Yuma County, Colorado
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Martin Corliss, children Albert N. Corliss, Norman L. Corliss, Daniel T. Corliss, Amy M. (Corliss) Currier, John A. Corliss , 1 South 43 West
By N. L Corliss - Thanks to Nathan Kramer !
It was on the 13th day of August in 1885 a tall, wiry looking youth left Vermont with a mind fully made up to see some of the wonders of the western world. I started from Swanton, Vermont. When I reached Chicago, I took an immigrant train to Scotland, Dakota. The train was filled with Europeans, some of whom carried all of their possessions in an old blanket.
In due time I reached Scotland. I went into a store and asked where John Corliss lived. These are the directions I received: The storekeeper said: "Now I have you to the tow mill." This was the place where they prepared flax for weaving into cloth. "You turn the tow mill around and continue on north for a mile or two until you come to a house with a straw shed. That isn't the place, but the people living there will tell you where to go."
They pointed west and I could see the small house where my brother lived. I left the road and continued straight west across road prairie until I reached the residence of my brother whom I had not seen for fifteen years. This was a newly homesteaded country and the principle crops were wheat and flax. More flax than wheat. I stayed there two weeks and most of the time we threshed flax. This was pitched by two of the husky daughters of Russia and, believe me, they knew how to pitch flax.
Having two brothers and a sister in Nebraska, I now left Dakota and in due time found myself in Hebron, Nebr. This was a good corn, hog and cattle country. There was better water but the land was more broken. After staying in Nebraska for a month I went to Republic county, Kansas, and husked 1600 bushels of corn for two cents a bushel. I finished this job the night before Thanksgiving, Nov. 26, 1885. That night at 12 o'clock I took the train for Wray, Colo., and at eight o'clock the next morning arrived there. Wray consisted of a railroad depot, section house and a sod hotel. The land locaters name was Witcliff Newell. He took me out 4 1/2 miles south of Wray and located me on 160 acres preemption. After six months continuous residence, I proved up on the land.
I filed on a homestead and tree claim nine miles southeast of Wray and went to breaking prairie.
The winter of 1887, I joined up with a surveying outfit and went down into then Elbert county, now Kit Carson County. This was the first I saw of the country around the south fork of the Republican river. It was about a year before the railroad was built on, which Burlington is situated.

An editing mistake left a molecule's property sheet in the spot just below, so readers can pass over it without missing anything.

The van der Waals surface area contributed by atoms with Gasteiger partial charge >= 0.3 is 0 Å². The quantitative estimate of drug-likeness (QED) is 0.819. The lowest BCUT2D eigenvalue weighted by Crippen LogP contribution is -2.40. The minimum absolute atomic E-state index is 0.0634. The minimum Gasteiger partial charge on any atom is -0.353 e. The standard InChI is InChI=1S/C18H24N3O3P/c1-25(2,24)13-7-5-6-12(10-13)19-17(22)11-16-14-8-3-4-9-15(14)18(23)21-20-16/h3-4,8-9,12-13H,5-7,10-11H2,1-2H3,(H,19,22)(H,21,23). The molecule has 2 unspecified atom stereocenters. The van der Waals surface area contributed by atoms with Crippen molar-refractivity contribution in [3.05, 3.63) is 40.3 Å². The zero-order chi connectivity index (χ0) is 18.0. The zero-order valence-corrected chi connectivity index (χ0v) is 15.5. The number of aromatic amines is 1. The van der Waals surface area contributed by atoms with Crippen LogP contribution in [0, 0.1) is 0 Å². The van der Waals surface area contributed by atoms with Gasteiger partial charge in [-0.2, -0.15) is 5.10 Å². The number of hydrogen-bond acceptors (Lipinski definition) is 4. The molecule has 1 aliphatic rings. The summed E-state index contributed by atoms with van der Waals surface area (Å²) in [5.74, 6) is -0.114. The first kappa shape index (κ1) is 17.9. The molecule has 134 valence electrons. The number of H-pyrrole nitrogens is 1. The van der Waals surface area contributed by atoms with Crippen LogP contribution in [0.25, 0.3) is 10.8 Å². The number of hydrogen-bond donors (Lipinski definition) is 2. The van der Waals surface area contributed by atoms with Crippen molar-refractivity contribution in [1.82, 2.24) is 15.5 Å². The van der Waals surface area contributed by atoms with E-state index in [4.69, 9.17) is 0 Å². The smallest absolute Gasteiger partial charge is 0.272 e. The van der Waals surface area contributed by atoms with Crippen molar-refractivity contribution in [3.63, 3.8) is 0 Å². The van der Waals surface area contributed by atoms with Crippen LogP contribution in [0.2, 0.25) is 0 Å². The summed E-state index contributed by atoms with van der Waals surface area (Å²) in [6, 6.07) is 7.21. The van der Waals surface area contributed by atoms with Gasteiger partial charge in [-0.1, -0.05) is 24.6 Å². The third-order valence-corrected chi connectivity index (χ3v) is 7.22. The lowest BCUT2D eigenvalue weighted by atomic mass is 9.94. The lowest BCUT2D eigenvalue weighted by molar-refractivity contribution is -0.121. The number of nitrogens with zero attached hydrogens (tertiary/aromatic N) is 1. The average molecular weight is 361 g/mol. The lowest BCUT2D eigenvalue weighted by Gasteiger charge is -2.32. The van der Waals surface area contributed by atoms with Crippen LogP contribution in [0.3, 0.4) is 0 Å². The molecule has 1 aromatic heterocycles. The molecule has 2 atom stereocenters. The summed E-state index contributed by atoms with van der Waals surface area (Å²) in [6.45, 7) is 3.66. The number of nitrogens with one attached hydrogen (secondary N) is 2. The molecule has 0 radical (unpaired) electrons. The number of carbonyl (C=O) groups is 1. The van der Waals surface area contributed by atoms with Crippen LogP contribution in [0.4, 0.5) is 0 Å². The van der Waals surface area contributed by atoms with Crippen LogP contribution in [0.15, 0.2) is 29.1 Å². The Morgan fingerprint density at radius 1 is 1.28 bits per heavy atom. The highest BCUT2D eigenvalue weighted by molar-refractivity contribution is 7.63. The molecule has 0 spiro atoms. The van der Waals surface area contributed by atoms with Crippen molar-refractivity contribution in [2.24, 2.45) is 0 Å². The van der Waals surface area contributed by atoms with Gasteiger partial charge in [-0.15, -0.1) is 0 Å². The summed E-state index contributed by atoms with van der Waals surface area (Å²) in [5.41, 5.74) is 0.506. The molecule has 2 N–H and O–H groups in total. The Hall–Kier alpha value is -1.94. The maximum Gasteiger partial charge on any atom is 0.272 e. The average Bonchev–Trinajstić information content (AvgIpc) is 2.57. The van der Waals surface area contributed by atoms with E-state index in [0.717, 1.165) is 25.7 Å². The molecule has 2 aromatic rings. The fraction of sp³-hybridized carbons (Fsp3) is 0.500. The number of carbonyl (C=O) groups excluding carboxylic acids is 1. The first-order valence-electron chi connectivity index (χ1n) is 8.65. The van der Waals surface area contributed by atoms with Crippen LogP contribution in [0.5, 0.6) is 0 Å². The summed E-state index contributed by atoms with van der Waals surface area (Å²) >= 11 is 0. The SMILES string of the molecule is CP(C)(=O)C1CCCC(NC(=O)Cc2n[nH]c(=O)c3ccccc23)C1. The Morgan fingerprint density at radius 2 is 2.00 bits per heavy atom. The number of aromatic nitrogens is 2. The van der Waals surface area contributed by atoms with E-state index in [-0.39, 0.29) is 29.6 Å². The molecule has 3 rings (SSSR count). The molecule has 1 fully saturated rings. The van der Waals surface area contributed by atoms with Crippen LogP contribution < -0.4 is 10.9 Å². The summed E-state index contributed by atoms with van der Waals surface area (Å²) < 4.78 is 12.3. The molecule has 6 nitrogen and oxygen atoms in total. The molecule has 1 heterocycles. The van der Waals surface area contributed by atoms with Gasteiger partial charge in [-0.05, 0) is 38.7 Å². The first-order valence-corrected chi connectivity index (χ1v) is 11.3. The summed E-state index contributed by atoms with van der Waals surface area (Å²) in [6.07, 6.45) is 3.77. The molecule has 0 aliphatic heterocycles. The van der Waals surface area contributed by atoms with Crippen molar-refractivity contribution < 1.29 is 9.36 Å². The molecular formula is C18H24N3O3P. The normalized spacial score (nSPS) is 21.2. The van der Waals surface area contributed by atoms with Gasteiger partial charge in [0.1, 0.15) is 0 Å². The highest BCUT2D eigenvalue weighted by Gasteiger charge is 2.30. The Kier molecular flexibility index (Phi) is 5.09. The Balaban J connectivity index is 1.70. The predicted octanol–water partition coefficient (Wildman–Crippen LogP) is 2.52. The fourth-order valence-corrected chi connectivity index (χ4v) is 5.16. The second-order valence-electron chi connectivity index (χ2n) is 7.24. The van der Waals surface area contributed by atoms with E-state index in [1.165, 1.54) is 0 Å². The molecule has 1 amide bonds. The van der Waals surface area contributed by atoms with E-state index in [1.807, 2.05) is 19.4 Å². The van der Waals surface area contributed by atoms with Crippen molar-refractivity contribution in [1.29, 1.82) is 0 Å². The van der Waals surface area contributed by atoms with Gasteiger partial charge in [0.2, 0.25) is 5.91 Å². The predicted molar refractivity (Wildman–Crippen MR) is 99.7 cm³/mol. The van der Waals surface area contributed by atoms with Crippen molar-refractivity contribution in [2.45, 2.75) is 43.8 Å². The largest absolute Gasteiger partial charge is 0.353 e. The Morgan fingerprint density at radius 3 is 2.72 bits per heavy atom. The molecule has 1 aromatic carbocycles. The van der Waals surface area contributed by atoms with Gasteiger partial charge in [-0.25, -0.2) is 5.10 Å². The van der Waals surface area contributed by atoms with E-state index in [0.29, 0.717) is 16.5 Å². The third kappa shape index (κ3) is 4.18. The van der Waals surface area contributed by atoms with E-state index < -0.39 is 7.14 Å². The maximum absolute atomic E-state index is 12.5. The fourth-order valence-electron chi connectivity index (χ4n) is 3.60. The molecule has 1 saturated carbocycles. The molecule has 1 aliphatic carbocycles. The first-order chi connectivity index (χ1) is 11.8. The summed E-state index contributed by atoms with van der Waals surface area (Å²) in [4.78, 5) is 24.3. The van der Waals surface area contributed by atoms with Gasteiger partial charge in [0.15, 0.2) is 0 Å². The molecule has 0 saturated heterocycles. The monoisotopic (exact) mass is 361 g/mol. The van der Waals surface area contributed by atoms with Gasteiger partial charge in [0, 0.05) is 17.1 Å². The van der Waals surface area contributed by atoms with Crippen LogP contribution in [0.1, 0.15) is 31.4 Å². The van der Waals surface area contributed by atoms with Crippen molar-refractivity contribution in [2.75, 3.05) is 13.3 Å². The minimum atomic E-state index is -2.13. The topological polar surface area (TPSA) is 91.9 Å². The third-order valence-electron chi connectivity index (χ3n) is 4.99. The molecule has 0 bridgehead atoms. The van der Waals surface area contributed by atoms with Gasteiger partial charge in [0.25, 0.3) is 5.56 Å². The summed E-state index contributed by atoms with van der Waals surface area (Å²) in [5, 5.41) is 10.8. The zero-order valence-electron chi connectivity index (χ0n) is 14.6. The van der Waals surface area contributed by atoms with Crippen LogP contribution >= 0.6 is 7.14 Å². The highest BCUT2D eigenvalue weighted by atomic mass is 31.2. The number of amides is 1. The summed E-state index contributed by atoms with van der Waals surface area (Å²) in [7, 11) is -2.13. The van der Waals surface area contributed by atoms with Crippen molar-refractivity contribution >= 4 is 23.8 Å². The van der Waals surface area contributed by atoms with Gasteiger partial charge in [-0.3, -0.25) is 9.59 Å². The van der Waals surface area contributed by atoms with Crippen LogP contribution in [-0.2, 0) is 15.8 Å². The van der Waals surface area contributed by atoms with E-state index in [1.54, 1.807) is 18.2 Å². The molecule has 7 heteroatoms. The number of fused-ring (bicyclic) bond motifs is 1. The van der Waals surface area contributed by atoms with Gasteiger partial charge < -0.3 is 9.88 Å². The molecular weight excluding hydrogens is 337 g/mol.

My brother John, whom I visited in Dakota, became dissatisfied with the country and sold out. He covered his wagon and with a wife and five children came overland to Colorado. He located near the McKrellis ranch in Elbert county about 25 miles northwest of Burlington.
He tried dry farming there for a few years and then was elected treasurer of Elbert county. He held the office for two years. He then sold out and went to Missouri. He died about 1913 and is buried in Ash Grove, Mo.
My brother A. N. Corliss settled in Elbert county about 1889. He lived and tried farming for a few years on a dry land claim. He afterwards sold out and settled on a claim on the Republican river near the old Tuttle ranch, where he accumulated about 2000 acres on the Republican and Launchman, which he still holds as the Corliss ranch. He served as county assessor for several years.
This ranch holds the fable of a miner who died in Chicago. This is his story: "Go to the Launchman. Follow up the Launchman until you come to a spring. Southeast from the spring you will find a mound. In that mound you will find a soldier's blouse, a ramrod, and a gun. Southeast from that mound you will find a cave. In that cave you will find --." And he died. I was one of the hundreds who visited that cave expecting to find a fortune. After scraping and digging for some time, I finally found a few Indian beads.
Norman L. Corliss wrote in 1916, with an address of St. Albans, Vermont
" I was glad to hear that Colorado had gone dry, and we hope to to the same the 7th day of March.
I, with my mule team, drew the press from the car for the first Rattler ever printed. That was , as I remember it, in June 1886. I asked Wickliff Newell what they were going to name their paper. Pointing to the rattle of a rattlesnake, which hung on the wall, he said 'There ! That fellow has fourteen rattles and he shook off a peck before I killed him.'"
Norman cash-claimed 160 acres in sections 11 and 12, 1S 43W in 1891.
Sherman Henry, son of Albert Nathan and Lillian Mae Yale Corliss, was born near Tuttle, in a sod house on the Republican River, on April 5, 1900, and departed this life on March 17, 1992, at the Kit Carson County Memorial Hospital in Burlington. He was united in marriage to Grace Messing on Dec. 20, 1924, at Belleville, Kan. Grace passed away on April 8, 1974. To this union were born 10 children.
On Jan. 11, 1975, Sherman married his brother's widow, Rubbie Delores Schmitt Corliss.